Engineers at the University of Birmingham are working on a new "smell effect" system that they hope will introduce a whole new level of immersion into videogaming.
The team is working on a system that uses aromatic paraffin wax placed into a boxed fan which is then connected to a PC and triggered by in-game events. But rather than gingerbread or mulberry vanilla, this wax features scents like "burning cordite," "racetrack rubber" and even "body odor."
"Smell is the most underrated sense, but next to vision is the most information-rich one we have," said Professor Bob Stone, who's heading up the "serious game" project. Development of the smell device is being funded in part by the U.K. Ministry of Defense, which wants to use it for military training sims, but it is currently being tested by students at the university through "self-made" games using the Half-Life and Far Cry SDKs. The team eventually wants veterans of Iraq and Afghanistan to become involved in the process in order to ensure the scents are as realistic as possible.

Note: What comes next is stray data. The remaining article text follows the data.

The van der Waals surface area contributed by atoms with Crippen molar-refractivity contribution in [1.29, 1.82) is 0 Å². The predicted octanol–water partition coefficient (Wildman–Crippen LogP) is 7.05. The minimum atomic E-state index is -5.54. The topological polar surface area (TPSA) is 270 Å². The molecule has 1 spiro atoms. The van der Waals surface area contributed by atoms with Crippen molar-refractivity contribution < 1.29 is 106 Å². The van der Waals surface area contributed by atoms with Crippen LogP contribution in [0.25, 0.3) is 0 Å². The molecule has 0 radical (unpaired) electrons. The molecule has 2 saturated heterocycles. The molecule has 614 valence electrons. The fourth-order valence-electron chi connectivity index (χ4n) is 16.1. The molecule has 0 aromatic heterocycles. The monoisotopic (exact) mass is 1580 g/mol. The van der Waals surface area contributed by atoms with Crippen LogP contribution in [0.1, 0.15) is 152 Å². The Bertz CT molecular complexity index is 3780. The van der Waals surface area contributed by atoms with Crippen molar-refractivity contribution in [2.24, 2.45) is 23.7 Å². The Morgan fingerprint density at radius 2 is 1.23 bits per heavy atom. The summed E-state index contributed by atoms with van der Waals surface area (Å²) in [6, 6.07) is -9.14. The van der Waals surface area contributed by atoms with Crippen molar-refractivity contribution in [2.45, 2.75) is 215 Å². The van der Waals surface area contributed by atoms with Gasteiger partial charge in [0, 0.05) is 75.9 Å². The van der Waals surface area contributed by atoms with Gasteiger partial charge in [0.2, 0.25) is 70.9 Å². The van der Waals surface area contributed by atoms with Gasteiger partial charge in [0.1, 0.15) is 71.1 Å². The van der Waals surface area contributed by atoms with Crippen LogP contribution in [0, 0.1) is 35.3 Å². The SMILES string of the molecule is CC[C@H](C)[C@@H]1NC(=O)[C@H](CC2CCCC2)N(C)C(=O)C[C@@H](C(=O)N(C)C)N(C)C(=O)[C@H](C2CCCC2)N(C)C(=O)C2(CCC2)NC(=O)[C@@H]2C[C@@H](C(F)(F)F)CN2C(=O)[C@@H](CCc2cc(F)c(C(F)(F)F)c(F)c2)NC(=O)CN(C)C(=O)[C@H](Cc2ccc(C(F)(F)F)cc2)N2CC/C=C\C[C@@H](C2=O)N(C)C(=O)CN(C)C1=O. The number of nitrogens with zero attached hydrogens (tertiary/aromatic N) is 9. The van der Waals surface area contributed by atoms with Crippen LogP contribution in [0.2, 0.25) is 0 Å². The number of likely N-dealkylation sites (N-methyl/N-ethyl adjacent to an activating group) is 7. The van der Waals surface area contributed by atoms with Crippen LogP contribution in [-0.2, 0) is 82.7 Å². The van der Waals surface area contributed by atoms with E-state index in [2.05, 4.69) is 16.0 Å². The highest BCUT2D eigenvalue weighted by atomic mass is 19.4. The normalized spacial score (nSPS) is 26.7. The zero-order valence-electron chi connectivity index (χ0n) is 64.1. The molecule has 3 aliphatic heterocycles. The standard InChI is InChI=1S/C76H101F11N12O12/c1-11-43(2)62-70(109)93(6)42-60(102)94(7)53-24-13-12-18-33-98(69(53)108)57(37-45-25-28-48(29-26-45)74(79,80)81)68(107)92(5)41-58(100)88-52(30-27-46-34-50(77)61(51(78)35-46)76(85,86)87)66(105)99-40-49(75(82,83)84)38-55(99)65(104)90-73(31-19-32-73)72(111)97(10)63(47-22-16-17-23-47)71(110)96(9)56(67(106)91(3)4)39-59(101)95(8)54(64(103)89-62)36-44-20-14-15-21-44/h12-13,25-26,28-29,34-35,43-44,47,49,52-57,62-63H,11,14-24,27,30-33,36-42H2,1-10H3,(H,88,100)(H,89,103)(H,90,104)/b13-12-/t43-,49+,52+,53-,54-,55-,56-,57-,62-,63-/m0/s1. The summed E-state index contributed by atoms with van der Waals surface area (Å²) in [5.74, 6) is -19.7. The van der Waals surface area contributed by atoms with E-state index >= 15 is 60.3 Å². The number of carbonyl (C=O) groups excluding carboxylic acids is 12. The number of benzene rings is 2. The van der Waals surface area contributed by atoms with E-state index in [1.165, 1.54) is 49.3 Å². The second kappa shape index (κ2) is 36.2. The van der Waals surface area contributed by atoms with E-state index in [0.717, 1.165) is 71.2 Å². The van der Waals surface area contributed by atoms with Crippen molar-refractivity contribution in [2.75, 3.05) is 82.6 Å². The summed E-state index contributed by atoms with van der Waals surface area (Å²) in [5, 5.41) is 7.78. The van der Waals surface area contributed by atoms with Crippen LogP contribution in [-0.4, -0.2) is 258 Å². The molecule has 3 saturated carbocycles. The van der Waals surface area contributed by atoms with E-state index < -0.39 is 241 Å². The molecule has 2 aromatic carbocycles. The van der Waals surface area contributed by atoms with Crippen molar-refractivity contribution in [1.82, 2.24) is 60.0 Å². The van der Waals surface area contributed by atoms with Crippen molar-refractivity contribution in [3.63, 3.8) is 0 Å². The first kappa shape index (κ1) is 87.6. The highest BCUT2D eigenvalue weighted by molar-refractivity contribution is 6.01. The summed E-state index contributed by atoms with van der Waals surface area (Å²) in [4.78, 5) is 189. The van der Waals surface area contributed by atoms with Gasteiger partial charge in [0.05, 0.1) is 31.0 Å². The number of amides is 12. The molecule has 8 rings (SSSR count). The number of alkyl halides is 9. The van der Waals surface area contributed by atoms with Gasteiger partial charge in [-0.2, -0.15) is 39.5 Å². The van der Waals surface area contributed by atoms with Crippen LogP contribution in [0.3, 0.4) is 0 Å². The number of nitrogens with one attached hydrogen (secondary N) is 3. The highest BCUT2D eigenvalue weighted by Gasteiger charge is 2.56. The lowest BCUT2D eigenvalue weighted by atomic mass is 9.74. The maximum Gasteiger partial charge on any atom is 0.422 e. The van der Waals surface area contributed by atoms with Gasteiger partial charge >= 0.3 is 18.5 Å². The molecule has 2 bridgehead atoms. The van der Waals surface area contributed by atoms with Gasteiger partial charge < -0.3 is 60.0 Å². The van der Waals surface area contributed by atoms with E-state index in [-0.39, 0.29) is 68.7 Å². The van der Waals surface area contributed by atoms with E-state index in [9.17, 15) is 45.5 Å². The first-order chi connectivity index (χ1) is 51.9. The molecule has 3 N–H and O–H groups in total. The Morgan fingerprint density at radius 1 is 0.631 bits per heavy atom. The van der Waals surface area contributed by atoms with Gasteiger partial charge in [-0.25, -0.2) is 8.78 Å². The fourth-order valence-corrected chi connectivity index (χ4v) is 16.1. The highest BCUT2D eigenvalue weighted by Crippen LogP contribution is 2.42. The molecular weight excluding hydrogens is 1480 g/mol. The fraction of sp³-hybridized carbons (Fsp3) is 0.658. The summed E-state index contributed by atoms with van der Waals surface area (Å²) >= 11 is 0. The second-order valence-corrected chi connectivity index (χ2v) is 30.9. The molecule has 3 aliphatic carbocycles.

"It's a way of capturing feelings," said Mark Blyth, a PhD student and former member of the Royal Navy. "Sometimes people have a sense that something is wrong, but we have to find out how they know that. Is it smell? Is it someone running through the marketplace? Is it the silence? If smell is one of the main factors then there is a lot of scope for this to be used to help train soldiers' noses."
At only $25 the scent device is relatively low-cost so bringing it to the commercial market should be relatively painless. On the other hand, do you really want to smell the poo soup you're treading through the next time a game drops you into a sewer level? I think that's a level of immersion I could live without.